Falling, Part Two

The threat of gravity contains beauty. Or, more precisely, beauty can be unearthed, unveiled by gravity. Gravity is pure, like truth: it makes no judgements and offering no favors, it simply is. Run afoul of it and you fall, period. It demands excellence of any wishing to resist it. It demands perfection.

I went back to soloing today. I climbed Standard Right to PenguinDracula and Standard Left this morning, finishing up before 11 a.m. since I had a partner for Repentance at noon. I got the urge last night to climb ropeless, and in an instant my hiatus was over.

My goal for the day was not to reach the summit, it was to slow down. My goal was to try to coax the presence I’d found on Dracula last time to more moderate terrain, to test my theory that soloing doesn’t have to continually push the envelope to be centering. “Slow is steady, steady is smooth, smooth is safe.” That was the mantra I rolled through my head as I drove to the cliff. (Actually a variation on Michael’s mantra: “Slow is smooth, smooth is fast.” I’ve learned a lot from Michael.) The ice doesn’t have to be vertical, or even steep. Just breathe, live by those words, and embrace each individual movement. Don’t try to climb the whole route at once. Embrace the process. That was the goal.

Living that, however, is harder than saying it. I started climbing Standard infront of a crowd. Old habits made me rush, which then forced me to climb slow, and not in the deliberate fashion. Brittle conditions had me sending down lots of ice, bombing those below. I felt like an ass, having rushed up in front of the crowd to shower them with debris. I felt like a jerk and a phony, and my self-consciousness and self-judgement kept me out of the moment, kept me from the clarity and the presence I had set out for.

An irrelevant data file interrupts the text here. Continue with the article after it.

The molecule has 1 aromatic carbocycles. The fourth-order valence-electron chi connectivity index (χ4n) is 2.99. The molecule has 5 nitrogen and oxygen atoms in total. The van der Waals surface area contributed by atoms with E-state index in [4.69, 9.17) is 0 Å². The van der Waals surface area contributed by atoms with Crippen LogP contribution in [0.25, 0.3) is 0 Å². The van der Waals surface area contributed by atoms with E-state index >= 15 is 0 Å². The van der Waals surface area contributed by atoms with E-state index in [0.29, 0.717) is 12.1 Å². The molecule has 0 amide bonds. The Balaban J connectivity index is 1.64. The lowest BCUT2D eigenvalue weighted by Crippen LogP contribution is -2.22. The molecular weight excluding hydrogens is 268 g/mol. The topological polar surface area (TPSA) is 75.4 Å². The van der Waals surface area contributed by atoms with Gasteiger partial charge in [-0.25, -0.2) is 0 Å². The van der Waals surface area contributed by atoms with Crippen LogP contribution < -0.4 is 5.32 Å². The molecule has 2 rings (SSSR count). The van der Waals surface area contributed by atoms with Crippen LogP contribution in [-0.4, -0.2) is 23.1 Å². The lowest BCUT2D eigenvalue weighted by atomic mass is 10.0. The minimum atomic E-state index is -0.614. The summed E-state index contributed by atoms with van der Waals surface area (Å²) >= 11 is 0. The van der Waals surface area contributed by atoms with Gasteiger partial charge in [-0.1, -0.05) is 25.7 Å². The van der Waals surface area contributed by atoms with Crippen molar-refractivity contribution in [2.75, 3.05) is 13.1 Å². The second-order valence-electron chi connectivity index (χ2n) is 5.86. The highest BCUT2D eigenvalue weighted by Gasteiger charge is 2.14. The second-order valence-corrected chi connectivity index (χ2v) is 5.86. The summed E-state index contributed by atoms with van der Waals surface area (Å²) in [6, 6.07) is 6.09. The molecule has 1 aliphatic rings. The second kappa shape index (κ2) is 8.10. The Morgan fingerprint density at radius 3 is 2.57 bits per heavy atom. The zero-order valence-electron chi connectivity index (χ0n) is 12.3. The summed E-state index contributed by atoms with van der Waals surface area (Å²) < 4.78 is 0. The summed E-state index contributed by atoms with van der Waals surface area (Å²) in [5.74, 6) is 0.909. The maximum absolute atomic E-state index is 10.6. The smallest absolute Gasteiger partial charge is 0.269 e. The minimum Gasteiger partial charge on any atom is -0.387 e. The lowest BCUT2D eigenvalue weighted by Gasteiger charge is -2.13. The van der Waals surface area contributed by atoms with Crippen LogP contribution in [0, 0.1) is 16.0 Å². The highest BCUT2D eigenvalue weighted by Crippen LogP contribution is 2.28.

But once I was off Standard Route and on Penguin, back on my own, I was able to once again find the center. I topped out Penguin with a smile, and I climbed Dracula awash in calm — the route just flowed under my picks. I hit Standard Left, a route I’d never climbed, and the clarity followed. I stayed slow, steady, smooth and safe (for the most part), and presence followed.

The biggest challenge, I’m realizing, is not in the climbing, but in the crowds, in me. I let my social anxieties and concerns about judgement subverted my clarity. Gravity offered me beauty, but I kept it at arms length until I was alone. Perhaps the most potent fear I need to tackle has nothing to do with the vertical.

But still, despite human/social complexities, gravity offers one more opportunity to take a step along the path. It gives me a way to push into discomfort to find clarity, and then find within myself the tools to carry that clarity to earth. Today I brought clarity from grade four the grade three. At some point I’ll get it to grade zero.

Gravity, however, also carries consequences, and it has been on a winning streak lately. It caught two of my friends this week, one on Dropline, the other at Texaco. Nick suffered a torn muscle between his ribs; Mikey broke an ankle. Nick is a professional climber. Mikey gets out a dozen times a season. Gravity treated them both the same — neither got away clean. The perfection requirement doesn’t bend, remember that.

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